India Says Hundreds Of Pashmina Goats Die In Cold
26 February 2008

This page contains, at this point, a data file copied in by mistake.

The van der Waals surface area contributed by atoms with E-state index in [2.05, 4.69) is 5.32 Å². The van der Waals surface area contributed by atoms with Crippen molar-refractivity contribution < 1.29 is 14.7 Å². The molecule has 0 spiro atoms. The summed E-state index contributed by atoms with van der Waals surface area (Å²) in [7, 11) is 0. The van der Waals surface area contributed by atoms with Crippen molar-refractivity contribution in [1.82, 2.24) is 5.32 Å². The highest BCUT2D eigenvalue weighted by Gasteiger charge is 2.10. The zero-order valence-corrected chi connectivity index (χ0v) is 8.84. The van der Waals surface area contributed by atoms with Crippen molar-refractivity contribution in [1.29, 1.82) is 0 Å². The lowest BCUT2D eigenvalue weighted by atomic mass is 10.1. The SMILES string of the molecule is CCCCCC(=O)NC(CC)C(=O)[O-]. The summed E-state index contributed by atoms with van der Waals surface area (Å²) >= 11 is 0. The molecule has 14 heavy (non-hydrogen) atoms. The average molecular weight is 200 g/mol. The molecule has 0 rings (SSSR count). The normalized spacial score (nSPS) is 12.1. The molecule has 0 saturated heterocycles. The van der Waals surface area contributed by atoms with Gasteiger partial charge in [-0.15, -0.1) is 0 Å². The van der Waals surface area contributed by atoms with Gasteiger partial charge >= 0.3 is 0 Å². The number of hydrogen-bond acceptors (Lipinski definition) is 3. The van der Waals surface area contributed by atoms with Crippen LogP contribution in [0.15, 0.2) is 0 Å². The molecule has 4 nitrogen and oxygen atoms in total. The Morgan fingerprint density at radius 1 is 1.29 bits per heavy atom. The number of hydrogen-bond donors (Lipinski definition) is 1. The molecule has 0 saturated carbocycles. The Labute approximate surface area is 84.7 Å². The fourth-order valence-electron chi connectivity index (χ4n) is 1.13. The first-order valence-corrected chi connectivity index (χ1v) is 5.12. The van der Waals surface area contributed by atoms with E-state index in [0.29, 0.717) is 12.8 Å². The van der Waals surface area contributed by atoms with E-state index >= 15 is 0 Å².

Srinagar: Hundreds of rare Himalayan goats whose wool is used to make Indian Kashmir's famed pashmina shawls have died due to heavy snow and lack of fodder, officials said on Wednesday. The goats' pastures, spread over the mountains of the Ladakh region bordering China, have been blanketed by exceptionally deep snow and farmers have run out of fodder. 'Hundreds of pashmina goats, the young ones in particular, have perished due to the unusually intense winter,' Tsering Dorjay, chairman of the Ladakh Hill Development Council, said by telephone from the regional capital Leh. 'I visited some of the areas and saw at least 600 bodies of animals,' he said. The mountain goats produce wool for Kashmir's feather- light pashmina shawls, which are exported to Europe, the Middle East and the United States. 'Bad weather has played havoc with these goats this year. Most of the newly born failed to survive. Those who survived are now dying for lack of grass and fodder as their mothers have grown weak and produce no milk,' said Dorjay. The fodder in the area where the goats live has been used up and pregnant goats were having miscarriages. 'We have been sending fodder but the area is very vast, and there are a few pastures which are still inaccessible,' he said, adding that fresh grass will surface only after two months. Pashmina, a type of cashmere, comes from the fleece of pashmina goats that live in the high altitudes of the Himalayas. An estimated 150,000 pashmina goats live in the area. Demand for the fine pashmina wool has risen sharply since India banned trade in shahtoosh shawls made from a rare species of Tibetan antelope, known as chiru, that are killed for their soft wool. The best pashminas need the annual growth of three goats to make one shawl. The shawls are vital to the economy of Indian Kashmir, which has been badly hit by a nearly two-decade-long Islamic insurgency against New Delhi's rule. The winter pastures have also been suffering from a shortage of grass during the past three years due to a locust invasion from neighbouring China. The wildlife department has opposed the spraying of insecticide for fear it might hurt the rare black-necked crane, which lives in the same area.